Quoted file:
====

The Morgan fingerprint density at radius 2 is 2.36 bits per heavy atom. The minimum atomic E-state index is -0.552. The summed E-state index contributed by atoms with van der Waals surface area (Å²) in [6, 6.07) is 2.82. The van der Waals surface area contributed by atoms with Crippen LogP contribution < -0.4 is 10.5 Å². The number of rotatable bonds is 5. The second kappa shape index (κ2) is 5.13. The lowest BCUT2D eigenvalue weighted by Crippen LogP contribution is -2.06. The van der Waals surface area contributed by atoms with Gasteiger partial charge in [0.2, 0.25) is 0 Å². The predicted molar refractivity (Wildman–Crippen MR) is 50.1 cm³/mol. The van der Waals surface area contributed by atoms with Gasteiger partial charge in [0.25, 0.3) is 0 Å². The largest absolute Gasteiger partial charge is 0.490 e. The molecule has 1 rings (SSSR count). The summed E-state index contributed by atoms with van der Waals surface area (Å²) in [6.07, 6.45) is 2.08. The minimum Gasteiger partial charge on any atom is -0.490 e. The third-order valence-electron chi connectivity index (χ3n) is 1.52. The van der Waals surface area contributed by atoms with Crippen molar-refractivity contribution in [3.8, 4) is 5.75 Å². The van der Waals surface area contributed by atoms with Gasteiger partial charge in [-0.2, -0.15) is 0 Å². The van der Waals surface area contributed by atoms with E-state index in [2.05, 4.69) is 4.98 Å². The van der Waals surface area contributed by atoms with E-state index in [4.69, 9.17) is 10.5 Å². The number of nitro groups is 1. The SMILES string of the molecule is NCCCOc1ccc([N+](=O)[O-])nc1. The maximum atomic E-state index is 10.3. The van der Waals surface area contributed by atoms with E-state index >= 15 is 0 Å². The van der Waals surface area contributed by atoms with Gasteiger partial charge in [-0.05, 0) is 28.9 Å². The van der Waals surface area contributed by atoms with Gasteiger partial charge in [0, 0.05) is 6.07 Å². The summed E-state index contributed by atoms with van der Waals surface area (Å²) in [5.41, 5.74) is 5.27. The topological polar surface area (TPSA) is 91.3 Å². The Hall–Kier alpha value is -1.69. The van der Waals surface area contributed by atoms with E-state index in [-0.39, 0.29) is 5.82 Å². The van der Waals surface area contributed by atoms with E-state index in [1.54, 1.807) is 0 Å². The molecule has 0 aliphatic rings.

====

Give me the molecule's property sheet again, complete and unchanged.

The Morgan fingerprint density at radius 2 is 2.36 bits per heavy atom. The minimum atomic E-state index is -0.552. The summed E-state index contributed by atoms with van der Waals surface area (Å²) in [6, 6.07) is 2.82. The van der Waals surface area contributed by atoms with Crippen LogP contribution < -0.4 is 10.5 Å². The number of rotatable bonds is 5. The second kappa shape index (κ2) is 5.13. The lowest BCUT2D eigenvalue weighted by Crippen LogP contribution is -2.06. The van der Waals surface area contributed by atoms with Gasteiger partial charge in [0.2, 0.25) is 0 Å². The predicted molar refractivity (Wildman–Crippen MR) is 50.1 cm³/mol. The van der Waals surface area contributed by atoms with Gasteiger partial charge in [0.25, 0.3) is 0 Å². The largest absolute Gasteiger partial charge is 0.490 e. The molecule has 1 rings (SSSR count). The summed E-state index contributed by atoms with van der Waals surface area (Å²) in [6.07, 6.45) is 2.08. The minimum Gasteiger partial charge on any atom is -0.490 e. The third-order valence-electron chi connectivity index (χ3n) is 1.52. The van der Waals surface area contributed by atoms with Crippen molar-refractivity contribution in [3.8, 4) is 5.75 Å². The van der Waals surface area contributed by atoms with Gasteiger partial charge in [-0.2, -0.15) is 0 Å². The van der Waals surface area contributed by atoms with E-state index in [2.05, 4.69) is 4.98 Å². The van der Waals surface area contributed by atoms with E-state index in [4.69, 9.17) is 10.5 Å². The number of nitro groups is 1. The SMILES string of the molecule is NCCCOc1ccc([N+](=O)[O-])nc1. The maximum atomic E-state index is 10.3. The van der Waals surface area contributed by atoms with E-state index >= 15 is 0 Å². The van der Waals surface area contributed by atoms with Gasteiger partial charge in [-0.05, 0) is 28.9 Å². The van der Waals surface area contributed by atoms with Gasteiger partial charge in [0, 0.05) is 6.07 Å². The summed E-state index contributed by atoms with van der Waals surface area (Å²) in [5.41, 5.74) is 5.27. The topological polar surface area (TPSA) is 91.3 Å². The Hall–Kier alpha value is -1.69. The van der Waals surface area contributed by atoms with E-state index in [-0.39, 0.29) is 5.82 Å². The van der Waals surface area contributed by atoms with E-state index in [1.54, 1.807) is 0 Å². The molecule has 0 aliphatic rings.